House Democrats are bracing themselves for a messy intra-caucus split today. Dozens of rank-and-file Democrats are expected to defect from the party line and vote in favor of Republican representative Fred Upton’s bill that aims to let people keep insurance policies that were recently canceled. It’s doubtful the legislation has a rosy future in the upper chamber (Representative Chris Van Hollen says “it’s not going to go anywhere in the Senate”), but the vote lets members register discontent with the Affordable Care Act. And many Democrats in purple and red districts will probably take that opportunity.
Not everyone in their party is thrilled about it. Representative Elijah Cummings (D., Md.), the ranking member on the House Oversight Committee told National Review Online that voting for Upton’s bill was “definitely” a vote to repeal the Affordable Care Act.
“I think Upton is another attempt to put a dagger in the heart of the Affordable Care Act,” he says. But when asked what it’s like handling the gaping rift in his caucus, he said, “I think this — I can’t answer that.”
One senior GOP aide tells NRO that Democrats’ behind-the-scenes efforts against the Upton bill are more concerted than some might think, though Democratic leadership isn’t formally whipping the bill.
“Pelosi on the House floor personally arm-twisting — never seen anything like it,” he says.
And Representative Raul Grijalva (D., Ariz.) says that Democratic support for Upton’s bill seems more motivated by political expedience than interest in good policymaking.
“This vote, in terms of the split, from the colleagues I’ve talked to, is more of a tactical political move than it is of substance,” he says, “and that’s too bad, because there’s some substance issues here at stake too.”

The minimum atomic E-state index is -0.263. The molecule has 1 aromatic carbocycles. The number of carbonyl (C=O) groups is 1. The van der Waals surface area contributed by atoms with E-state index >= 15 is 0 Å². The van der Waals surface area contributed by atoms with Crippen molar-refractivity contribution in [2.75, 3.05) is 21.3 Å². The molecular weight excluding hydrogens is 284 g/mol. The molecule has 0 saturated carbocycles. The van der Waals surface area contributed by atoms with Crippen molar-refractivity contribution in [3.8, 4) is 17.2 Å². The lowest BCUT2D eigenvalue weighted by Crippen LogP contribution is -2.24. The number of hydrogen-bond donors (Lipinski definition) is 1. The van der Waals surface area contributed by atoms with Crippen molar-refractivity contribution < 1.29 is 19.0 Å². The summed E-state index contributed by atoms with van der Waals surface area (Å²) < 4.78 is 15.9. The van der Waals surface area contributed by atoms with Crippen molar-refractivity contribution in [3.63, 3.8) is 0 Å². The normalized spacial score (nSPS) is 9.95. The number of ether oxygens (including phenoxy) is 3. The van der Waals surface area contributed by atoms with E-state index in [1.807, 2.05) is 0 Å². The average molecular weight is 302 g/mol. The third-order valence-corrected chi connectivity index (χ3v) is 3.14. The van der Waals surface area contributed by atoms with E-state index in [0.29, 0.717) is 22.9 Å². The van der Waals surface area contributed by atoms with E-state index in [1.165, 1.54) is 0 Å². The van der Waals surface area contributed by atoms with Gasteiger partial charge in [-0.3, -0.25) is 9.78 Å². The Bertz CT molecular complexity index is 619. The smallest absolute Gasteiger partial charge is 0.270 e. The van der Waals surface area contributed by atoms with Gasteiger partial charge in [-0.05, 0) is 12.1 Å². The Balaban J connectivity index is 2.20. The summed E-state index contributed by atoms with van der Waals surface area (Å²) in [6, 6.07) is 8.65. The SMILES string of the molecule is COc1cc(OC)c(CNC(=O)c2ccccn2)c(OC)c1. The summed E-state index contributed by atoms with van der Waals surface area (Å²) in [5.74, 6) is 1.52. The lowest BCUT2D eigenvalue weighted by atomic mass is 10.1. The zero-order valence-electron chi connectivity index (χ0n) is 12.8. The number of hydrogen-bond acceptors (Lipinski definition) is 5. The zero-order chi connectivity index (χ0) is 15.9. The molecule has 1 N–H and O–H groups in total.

One of the Democrats expected to defect, Representative Bill Pascrell of New Jersey, tells NRO that in a caucus meeting he told members he would support Upton’s bill if Democrats didn’t supply a viable alternative.
And, he says, “I haven’t seen the total alternative ye. We tweaked it a couple of times during the night.”
He didn’t seem wholly confident in the president’s administrative fix.
“We’re tweaking it,” he says. “And we will tweak it.”
Just an hour before the vote, Maryland freshman John Delaney told NRO he hadn’t made up his mind. “I’m still considering it,” he says. “Still reading things and just trying to see if the president’s measures do enough.” He adds that the law’s implementation is “obviously off to a bad start” but said he felt House Democratic leadership gave him flexibility on the vote.
Representative Sheila Jackson Lee (D., Texas) was optimistic.
“I don’t know how many votes that we’re going to get from Democrats,” she says. “I have heard many of them feel the president’s administrative fix is a good one, they feel confident that within 30 days plus, or maybe under 30 days, the system will be up and running.”